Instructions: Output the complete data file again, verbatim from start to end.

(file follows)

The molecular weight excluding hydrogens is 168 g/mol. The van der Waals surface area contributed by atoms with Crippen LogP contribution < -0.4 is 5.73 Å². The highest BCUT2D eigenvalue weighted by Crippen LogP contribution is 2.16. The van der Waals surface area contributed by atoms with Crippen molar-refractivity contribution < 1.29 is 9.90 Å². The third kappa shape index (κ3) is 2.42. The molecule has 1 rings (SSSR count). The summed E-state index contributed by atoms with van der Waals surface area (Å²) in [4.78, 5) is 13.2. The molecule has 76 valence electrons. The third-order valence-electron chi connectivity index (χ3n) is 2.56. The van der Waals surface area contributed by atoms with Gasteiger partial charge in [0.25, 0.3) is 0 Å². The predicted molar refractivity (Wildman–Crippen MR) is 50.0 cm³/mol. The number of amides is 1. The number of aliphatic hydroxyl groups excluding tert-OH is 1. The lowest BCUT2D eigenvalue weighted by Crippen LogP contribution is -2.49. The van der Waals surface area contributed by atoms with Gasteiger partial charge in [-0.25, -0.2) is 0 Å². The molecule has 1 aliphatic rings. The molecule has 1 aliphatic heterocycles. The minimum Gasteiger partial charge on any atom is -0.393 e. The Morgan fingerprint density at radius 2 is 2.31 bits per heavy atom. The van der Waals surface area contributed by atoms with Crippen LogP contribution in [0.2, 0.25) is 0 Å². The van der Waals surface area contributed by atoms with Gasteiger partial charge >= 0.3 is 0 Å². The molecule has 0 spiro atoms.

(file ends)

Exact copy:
The molecular weight excluding hydrogens is 168 g/mol. The van der Waals surface area contributed by atoms with Crippen LogP contribution < -0.4 is 5.73 Å². The highest BCUT2D eigenvalue weighted by Crippen LogP contribution is 2.16. The van der Waals surface area contributed by atoms with Crippen molar-refractivity contribution < 1.29 is 9.90 Å². The third kappa shape index (κ3) is 2.42. The molecule has 1 rings (SSSR count). The summed E-state index contributed by atoms with van der Waals surface area (Å²) in [4.78, 5) is 13.2. The molecule has 76 valence electrons. The third-order valence-electron chi connectivity index (χ3n) is 2.56. The van der Waals surface area contributed by atoms with Gasteiger partial charge in [0.25, 0.3) is 0 Å². The predicted molar refractivity (Wildman–Crippen MR) is 50.0 cm³/mol. The number of amides is 1. The number of aliphatic hydroxyl groups excluding tert-OH is 1. The lowest BCUT2D eigenvalue weighted by Crippen LogP contribution is -2.49. The van der Waals surface area contributed by atoms with Gasteiger partial charge in [-0.25, -0.2) is 0 Å². The molecule has 1 aliphatic rings. The molecule has 1 aliphatic heterocycles. The minimum Gasteiger partial charge on any atom is -0.393 e. The Morgan fingerprint density at radius 2 is 2.31 bits per heavy atom. The van der Waals surface area contributed by atoms with Crippen LogP contribution in [0.2, 0.25) is 0 Å². The van der Waals surface area contributed by atoms with Gasteiger partial charge >= 0.3 is 0 Å². The molecule has 0 spiro atoms.